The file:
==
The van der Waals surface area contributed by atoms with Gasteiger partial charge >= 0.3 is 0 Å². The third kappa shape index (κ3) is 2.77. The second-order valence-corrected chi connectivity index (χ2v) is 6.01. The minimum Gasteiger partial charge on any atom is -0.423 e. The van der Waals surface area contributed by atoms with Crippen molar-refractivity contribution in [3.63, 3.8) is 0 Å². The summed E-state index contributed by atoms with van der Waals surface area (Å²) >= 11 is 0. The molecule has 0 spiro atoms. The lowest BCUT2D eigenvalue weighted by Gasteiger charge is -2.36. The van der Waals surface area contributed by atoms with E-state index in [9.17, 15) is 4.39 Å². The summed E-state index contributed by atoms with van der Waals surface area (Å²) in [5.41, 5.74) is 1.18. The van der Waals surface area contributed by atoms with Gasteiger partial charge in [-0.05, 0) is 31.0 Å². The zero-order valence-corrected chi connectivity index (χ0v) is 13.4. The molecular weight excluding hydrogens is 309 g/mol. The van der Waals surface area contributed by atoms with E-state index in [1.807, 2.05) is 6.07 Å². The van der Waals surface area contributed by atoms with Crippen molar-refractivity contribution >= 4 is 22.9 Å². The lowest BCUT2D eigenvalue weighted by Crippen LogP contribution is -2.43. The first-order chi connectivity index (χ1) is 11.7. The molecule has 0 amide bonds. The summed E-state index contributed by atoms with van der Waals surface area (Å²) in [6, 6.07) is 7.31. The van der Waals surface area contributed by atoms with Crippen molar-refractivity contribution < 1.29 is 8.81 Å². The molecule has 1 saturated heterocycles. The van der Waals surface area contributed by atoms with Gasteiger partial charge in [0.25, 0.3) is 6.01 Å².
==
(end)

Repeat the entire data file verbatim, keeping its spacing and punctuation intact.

The van der Waals surface area contributed by atoms with Gasteiger partial charge >= 0.3 is 0 Å². The third kappa shape index (κ3) is 2.77. The second-order valence-corrected chi connectivity index (χ2v) is 6.01. The minimum Gasteiger partial charge on any atom is -0.423 e. The van der Waals surface area contributed by atoms with Crippen molar-refractivity contribution in [3.63, 3.8) is 0 Å². The summed E-state index contributed by atoms with van der Waals surface area (Å²) >= 11 is 0. The molecule has 0 spiro atoms. The lowest BCUT2D eigenvalue weighted by Gasteiger charge is -2.36. The van der Waals surface area contributed by atoms with E-state index in [9.17, 15) is 4.39 Å². The summed E-state index contributed by atoms with van der Waals surface area (Å²) in [5.41, 5.74) is 1.18. The van der Waals surface area contributed by atoms with Gasteiger partial charge in [-0.05, 0) is 31.0 Å². The zero-order valence-corrected chi connectivity index (χ0v) is 13.4. The molecular weight excluding hydrogens is 309 g/mol. The van der Waals surface area contributed by atoms with E-state index in [1.807, 2.05) is 6.07 Å². The van der Waals surface area contributed by atoms with Crippen molar-refractivity contribution >= 4 is 22.9 Å². The lowest BCUT2D eigenvalue weighted by Crippen LogP contribution is -2.43. The first-order chi connectivity index (χ1) is 11.7. The molecule has 0 amide bonds. The summed E-state index contributed by atoms with van der Waals surface area (Å²) in [6, 6.07) is 7.31. The van der Waals surface area contributed by atoms with Crippen molar-refractivity contribution < 1.29 is 8.81 Å². The molecule has 1 saturated heterocycles. The van der Waals surface area contributed by atoms with Gasteiger partial charge in [0.25, 0.3) is 6.01 Å².